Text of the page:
You can see the result when you compare World War II Aviation, an original gallery that hasn’t changed all that much, to the Barron Hilton Pioneers of Flight Gallery, completely redone in 2010 but featuring many of the same artifacts as the original gallery. The exhibits here are designed to engage a broad range of visitors, from children to adults, from those who like their exhibits “hands-on,” to those more information-oriented, to those who simply want to explore the gallery and enjoy discovering things. Like Pioneers of Flight and America by Air, new exhibitions try to satisfy a range of learning styles and use diverse approaches to excite and inspire visitors and hook their interest.
Not that an old-style exhibition doesn’t have its own appeal. A study some years ago revealed that Sea-Air Operations, an original gallery just upstairs from America by Air, remains a favorite among visitors. The main part of the gallery immerses you in the bay of an aircraft carrier hangar deck. It may lack the bells and whistles of newer galleries (although the whistle of a bosun’s call does welcome you aboard), but no other gallery in the Museum so completely transports you to a different place.
Another change has been an increasing emphasis on interactivity. In 1996 the Museum opened How Things Fly, its first and only gallery featuring mostly hands-on exhibits. Most new exhibitions now provide for interactivity of some sort, although hands-on exhibits here are challenging to maintain, given the phenomenal wear and tear they receive.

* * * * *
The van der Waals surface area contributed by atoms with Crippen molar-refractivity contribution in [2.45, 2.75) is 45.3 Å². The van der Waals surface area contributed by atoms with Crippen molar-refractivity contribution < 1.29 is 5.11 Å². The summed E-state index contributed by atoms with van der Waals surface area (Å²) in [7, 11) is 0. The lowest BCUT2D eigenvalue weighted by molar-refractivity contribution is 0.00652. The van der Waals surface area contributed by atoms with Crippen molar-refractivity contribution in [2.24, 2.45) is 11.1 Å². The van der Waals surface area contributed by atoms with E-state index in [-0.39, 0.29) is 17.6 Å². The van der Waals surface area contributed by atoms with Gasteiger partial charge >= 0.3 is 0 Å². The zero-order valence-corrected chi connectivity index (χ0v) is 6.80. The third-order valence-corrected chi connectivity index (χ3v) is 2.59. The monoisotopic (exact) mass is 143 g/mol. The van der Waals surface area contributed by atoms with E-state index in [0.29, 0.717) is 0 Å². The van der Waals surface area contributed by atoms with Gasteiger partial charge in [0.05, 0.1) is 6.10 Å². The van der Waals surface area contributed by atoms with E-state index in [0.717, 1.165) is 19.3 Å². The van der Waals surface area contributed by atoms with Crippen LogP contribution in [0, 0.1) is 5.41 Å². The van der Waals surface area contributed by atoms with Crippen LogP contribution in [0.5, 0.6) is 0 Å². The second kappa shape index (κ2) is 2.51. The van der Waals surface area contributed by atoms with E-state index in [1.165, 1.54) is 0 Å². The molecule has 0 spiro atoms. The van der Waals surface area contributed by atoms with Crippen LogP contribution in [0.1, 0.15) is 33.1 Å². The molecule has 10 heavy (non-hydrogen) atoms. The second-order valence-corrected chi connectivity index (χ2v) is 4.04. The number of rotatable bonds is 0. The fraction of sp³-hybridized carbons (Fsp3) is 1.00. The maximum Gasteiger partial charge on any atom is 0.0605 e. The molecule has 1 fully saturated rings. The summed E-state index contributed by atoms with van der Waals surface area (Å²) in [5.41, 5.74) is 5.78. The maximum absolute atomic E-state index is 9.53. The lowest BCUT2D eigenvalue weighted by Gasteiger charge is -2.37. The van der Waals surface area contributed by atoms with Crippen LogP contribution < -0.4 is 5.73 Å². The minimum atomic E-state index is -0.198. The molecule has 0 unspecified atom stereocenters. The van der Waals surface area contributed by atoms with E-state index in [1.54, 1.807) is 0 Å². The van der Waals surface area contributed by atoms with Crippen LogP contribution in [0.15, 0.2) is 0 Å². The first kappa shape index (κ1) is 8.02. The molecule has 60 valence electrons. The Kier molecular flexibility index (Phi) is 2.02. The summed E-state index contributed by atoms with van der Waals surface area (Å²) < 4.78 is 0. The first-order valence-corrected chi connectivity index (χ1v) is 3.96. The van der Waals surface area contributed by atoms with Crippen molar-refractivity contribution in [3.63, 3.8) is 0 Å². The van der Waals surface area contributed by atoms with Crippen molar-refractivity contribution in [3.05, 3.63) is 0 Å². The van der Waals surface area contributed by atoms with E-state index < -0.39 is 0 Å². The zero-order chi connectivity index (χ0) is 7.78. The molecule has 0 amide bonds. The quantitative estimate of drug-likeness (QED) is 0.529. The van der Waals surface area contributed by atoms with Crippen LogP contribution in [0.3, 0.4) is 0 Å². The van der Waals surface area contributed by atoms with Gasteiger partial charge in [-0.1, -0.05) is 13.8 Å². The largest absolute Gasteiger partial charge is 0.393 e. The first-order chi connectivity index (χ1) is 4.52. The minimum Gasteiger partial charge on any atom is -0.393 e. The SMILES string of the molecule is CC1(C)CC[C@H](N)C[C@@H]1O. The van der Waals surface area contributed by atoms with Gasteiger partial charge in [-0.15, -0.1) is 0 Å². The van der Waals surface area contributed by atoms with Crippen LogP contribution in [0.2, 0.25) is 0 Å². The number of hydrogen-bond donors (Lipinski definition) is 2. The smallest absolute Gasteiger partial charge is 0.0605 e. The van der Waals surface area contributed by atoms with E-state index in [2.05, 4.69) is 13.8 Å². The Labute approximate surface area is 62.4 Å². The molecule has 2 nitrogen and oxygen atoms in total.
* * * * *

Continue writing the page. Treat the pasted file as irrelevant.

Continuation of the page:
Like a constellation of stars, the Museum’s galleries represent a range of times—some exhibitions having just been born, others aging and changing, some ready to expire, and many existing now only in memory.
Thirty years is also a long time in the life of a person. When I first entered these halls in 1983, I had no idea that the National Air and Space Museum would become such an important part of my life. That a year and half later, I would meet the love of my life here on a museum tour and speak my first words to her beside the Apollo 11 capsule in Milestones of Flight. That 18 months after that, I would call to tell her I’d been offered the writer-editor job in the Museum’s Publications Office. That two years later, I’d move over to the Exhibits Department, where I’ve remained as its writer-editor ever since. That I would play at least a small role in shaping every exhibition created here since 1990. And that among those countless projects, I would work with the curator and a designer who created Stars to write its replacement, Explore the Universe.
Which leads me back to that poem I mentioned, the one I wrote after my first visit to the Museum. For what it’s worth, here it is:
Birthday for Zeta Herculis
I learned today the light
from Zeta Herculis we see
left that star
about the time I was born.
Were Hercules not shining
in someone else’s sky,
I would rush outside
to greet the light
as it passes by,
toast that slender ray
from that sixth-brightest star
of that modest constellation,
wish it happy birthday,
bon voyage, eternal youth.
Think of it:
a ripple of light
so fresh and unruffled
after trillions of miles
on the road,
the same radiant energy
that burst from that hearth,
diffused through the starry sea,
and breaks now over this reef
of planets and moons
like the wake of a passing ship,
or this poem in your hands
thirty years from now.
Light, time, distance. I am standing once again in Gallery 111, where Stars used to be, wandering through Explore the Universe, where you can still find an exhibit that will help you locate your birthday star. I hold in my hands those words I wrote about a minor star in a modest constellation—a message I tossed into the universe almost exactly 30 years ago and that has now floated back to me.
As I reflect on the seasons of my Smithsonian past, I wonder about the life I will have lived and where I will be, on a starlit night 30 years from now, when the light born tonight on Zeta Herculis washes over me.
What’s your birthday star?
Thanks for reading; I have to go. I have a birthday to celebrate, and heavens to behold.